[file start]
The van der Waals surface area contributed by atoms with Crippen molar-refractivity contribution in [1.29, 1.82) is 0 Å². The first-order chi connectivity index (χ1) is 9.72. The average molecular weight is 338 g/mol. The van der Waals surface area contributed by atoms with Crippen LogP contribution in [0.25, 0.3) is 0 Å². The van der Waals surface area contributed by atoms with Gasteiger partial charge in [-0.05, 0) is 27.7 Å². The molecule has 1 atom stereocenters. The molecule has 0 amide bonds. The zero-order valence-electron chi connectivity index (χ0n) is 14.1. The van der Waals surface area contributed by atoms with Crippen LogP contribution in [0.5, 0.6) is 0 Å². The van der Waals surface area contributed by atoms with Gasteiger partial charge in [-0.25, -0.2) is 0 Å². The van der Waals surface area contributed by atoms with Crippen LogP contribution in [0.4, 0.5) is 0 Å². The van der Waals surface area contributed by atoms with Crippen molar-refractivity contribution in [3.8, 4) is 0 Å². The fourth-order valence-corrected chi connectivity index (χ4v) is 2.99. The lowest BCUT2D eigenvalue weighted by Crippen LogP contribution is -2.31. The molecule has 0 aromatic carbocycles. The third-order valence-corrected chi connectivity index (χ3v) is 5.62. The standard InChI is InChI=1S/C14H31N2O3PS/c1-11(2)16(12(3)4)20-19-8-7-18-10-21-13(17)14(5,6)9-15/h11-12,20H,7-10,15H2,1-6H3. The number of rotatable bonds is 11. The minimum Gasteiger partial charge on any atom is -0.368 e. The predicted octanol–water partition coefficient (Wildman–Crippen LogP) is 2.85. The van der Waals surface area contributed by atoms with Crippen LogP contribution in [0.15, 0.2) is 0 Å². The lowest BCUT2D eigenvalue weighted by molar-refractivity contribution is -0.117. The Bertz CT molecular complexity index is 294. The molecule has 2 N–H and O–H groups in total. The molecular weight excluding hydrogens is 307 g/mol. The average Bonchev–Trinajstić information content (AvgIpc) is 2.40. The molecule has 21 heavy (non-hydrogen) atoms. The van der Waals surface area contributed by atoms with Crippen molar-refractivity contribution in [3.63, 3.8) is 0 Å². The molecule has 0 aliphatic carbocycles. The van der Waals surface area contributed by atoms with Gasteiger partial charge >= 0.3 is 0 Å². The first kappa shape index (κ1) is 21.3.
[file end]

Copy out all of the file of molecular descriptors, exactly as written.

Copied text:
The van der Waals surface area contributed by atoms with Crippen molar-refractivity contribution in [1.29, 1.82) is 0 Å². The first-order chi connectivity index (χ1) is 9.72. The average molecular weight is 338 g/mol. The van der Waals surface area contributed by atoms with Crippen LogP contribution in [0.25, 0.3) is 0 Å². The van der Waals surface area contributed by atoms with Gasteiger partial charge in [-0.05, 0) is 27.7 Å². The molecule has 1 atom stereocenters. The molecule has 0 amide bonds. The zero-order valence-electron chi connectivity index (χ0n) is 14.1. The van der Waals surface area contributed by atoms with Crippen LogP contribution in [0.5, 0.6) is 0 Å². The van der Waals surface area contributed by atoms with Gasteiger partial charge in [-0.25, -0.2) is 0 Å². The van der Waals surface area contributed by atoms with Crippen LogP contribution in [0.4, 0.5) is 0 Å². The van der Waals surface area contributed by atoms with Crippen molar-refractivity contribution in [3.8, 4) is 0 Å². The fourth-order valence-corrected chi connectivity index (χ4v) is 2.99. The lowest BCUT2D eigenvalue weighted by Crippen LogP contribution is -2.31. The molecule has 0 aromatic carbocycles. The third-order valence-corrected chi connectivity index (χ3v) is 5.62. The standard InChI is InChI=1S/C14H31N2O3PS/c1-11(2)16(12(3)4)20-19-8-7-18-10-21-13(17)14(5,6)9-15/h11-12,20H,7-10,15H2,1-6H3. The number of rotatable bonds is 11. The minimum Gasteiger partial charge on any atom is -0.368 e. The predicted octanol–water partition coefficient (Wildman–Crippen LogP) is 2.85. The van der Waals surface area contributed by atoms with Crippen LogP contribution in [0.15, 0.2) is 0 Å². The lowest BCUT2D eigenvalue weighted by molar-refractivity contribution is -0.117. The Bertz CT molecular complexity index is 294. The molecule has 2 N–H and O–H groups in total. The molecular weight excluding hydrogens is 307 g/mol. The average Bonchev–Trinajstić information content (AvgIpc) is 2.40. The molecule has 21 heavy (non-hydrogen) atoms. The van der Waals surface area contributed by atoms with Crippen molar-refractivity contribution in [3.63, 3.8) is 0 Å². The molecule has 0 aliphatic carbocycles. The van der Waals surface area contributed by atoms with Gasteiger partial charge >= 0.3 is 0 Å². The first kappa shape index (κ1) is 21.3.